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Sunday, Sep 19, 2021

This Neutra-Inspired Tiny Home Is a Miniature Homage to Modernism

This Neutra-Inspired Tiny Home Is a Miniature Homage to Modernism

With the clean lines of its steel-and-glass structure, ESCAPE’s new prefab nods to the past-but inside are a trove of modern updates.

Tiny home builder ESCAPE’s new design, the N1, is marked by a 30-foot-long glass facade that ties the tiny house to the outdoors. The aesthetic is a familiar one, but for ESCAPE, it was uncharted territory. "We love trying new things," starts the company’s founder, Dan Dobrowolski, "so we decided to create our own version of a midcentury building."



N1, a new modernist tiny home by ESCAPE, is clad with metal and glass; a facade made almost entirely of glass connects the 500-square-foot home to the landscape.

Inspired by modernist architect Richard Neutra and designed by architect Kelly Davis of SALA Architects, the 500-square-foot residence showcases a flat roof, a front porch, an open floor plan, and automated features that include voice-activated lighting and temperature control.

The home’s exterior is clad in gray metal siding, and a white poly material covers the roof. "[It is] very strong and highly reflective so that it prevents heat buildup," Dobrowolski notes. As a counterpoint to the exterior’s metal and glass, the interior of N1 is finished in maple for a more natural look. The kitchen and bath cabinetry were crafted with the same maple, and the flooring throughout the tiny home is a maple composite.



The tiny home displays an open-plan interior, where the kitchen-and-dining area is adjacent to the sizable, light-filled living room.

The kitchen-and-dining area is adjacent to the living room, which accommodates a sectional sofa, a coffee table, and a large television. The bedroom, located beyond the living room, is arranged with sliding maple doors that access an en suite bathroom. A second bathroom and a full-size washer and dryer are situated at the opposite end of the tiny home, near the front door and the kitchen-and-dining area.

"The sense of space is amazing," attests Dobrowolski. "This is what ESCAPE is about-openness and a direct connection to the setting."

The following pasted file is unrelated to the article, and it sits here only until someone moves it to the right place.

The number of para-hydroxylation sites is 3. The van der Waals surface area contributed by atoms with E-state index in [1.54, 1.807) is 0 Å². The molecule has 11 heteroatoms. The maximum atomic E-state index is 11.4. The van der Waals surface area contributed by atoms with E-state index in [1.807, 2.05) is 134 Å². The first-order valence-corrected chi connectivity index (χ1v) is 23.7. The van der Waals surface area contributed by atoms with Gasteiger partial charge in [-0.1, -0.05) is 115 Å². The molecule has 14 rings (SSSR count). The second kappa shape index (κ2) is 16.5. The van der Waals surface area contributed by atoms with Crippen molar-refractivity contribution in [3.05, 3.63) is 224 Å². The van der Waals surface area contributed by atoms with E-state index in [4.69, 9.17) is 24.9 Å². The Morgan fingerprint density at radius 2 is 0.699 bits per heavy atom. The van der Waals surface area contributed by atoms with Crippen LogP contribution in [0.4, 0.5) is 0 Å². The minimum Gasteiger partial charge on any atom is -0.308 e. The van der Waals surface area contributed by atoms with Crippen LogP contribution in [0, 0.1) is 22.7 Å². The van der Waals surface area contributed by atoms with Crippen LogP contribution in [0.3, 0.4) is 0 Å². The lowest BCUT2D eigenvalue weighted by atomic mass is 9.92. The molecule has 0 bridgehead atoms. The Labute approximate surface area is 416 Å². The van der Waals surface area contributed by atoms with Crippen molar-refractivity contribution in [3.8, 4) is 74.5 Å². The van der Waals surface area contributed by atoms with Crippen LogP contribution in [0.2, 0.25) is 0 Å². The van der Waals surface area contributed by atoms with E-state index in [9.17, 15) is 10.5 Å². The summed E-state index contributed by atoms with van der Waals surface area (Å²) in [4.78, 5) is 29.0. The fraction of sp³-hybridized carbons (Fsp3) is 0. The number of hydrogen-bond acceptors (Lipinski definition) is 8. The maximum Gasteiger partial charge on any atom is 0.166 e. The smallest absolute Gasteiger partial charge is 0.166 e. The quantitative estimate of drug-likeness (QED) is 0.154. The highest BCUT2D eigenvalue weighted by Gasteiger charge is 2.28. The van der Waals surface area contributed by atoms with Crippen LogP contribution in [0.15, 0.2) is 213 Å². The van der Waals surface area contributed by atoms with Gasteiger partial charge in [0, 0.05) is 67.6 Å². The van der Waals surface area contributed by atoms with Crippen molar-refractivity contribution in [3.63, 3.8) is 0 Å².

The kitchen cabinetry and the flooring throughout the tiny home are finished with maple. A washer and dryer are situated behind maple doors at one end of the kitchen-and-dining area.



The living area, where clerestories and the glass facade facilitate plenty of sunlight, accommodates a sectional sofa and a glass-topped coffee table.

For now, the N1 is only available as a rental in ESCAPE’s tiny home village in Tampa, Florida. According to Dobrowolski, another iteration of the prefab, the N2, is on the way, and will be available for purchase. "Clean lines and an open and airy feel are perfect for Florida," he says.

Before the arrival of the tiny home village in Tampa, or the N1, Dobrowolski established Canoe Bay, another tiny home community situated in northwestern Wisconsin featuring rentable Prairie-style resort cottages. Those designs are also by Davis, and architect John Rattenbury, a protege of Frank Lloyd Wright. "My aim is to create architectural gems that are accessible to the public in a smaller, portable way," says Dobrowolski.



A frosted glass door in the bedroom accesses an en suite bathroom.



Maple cabinetry in the main bathroom lends warmth and texture.



The ESCAPE design team outfitted the main bathroom, which connects to the bedroom, with a large shower that features glass doors.

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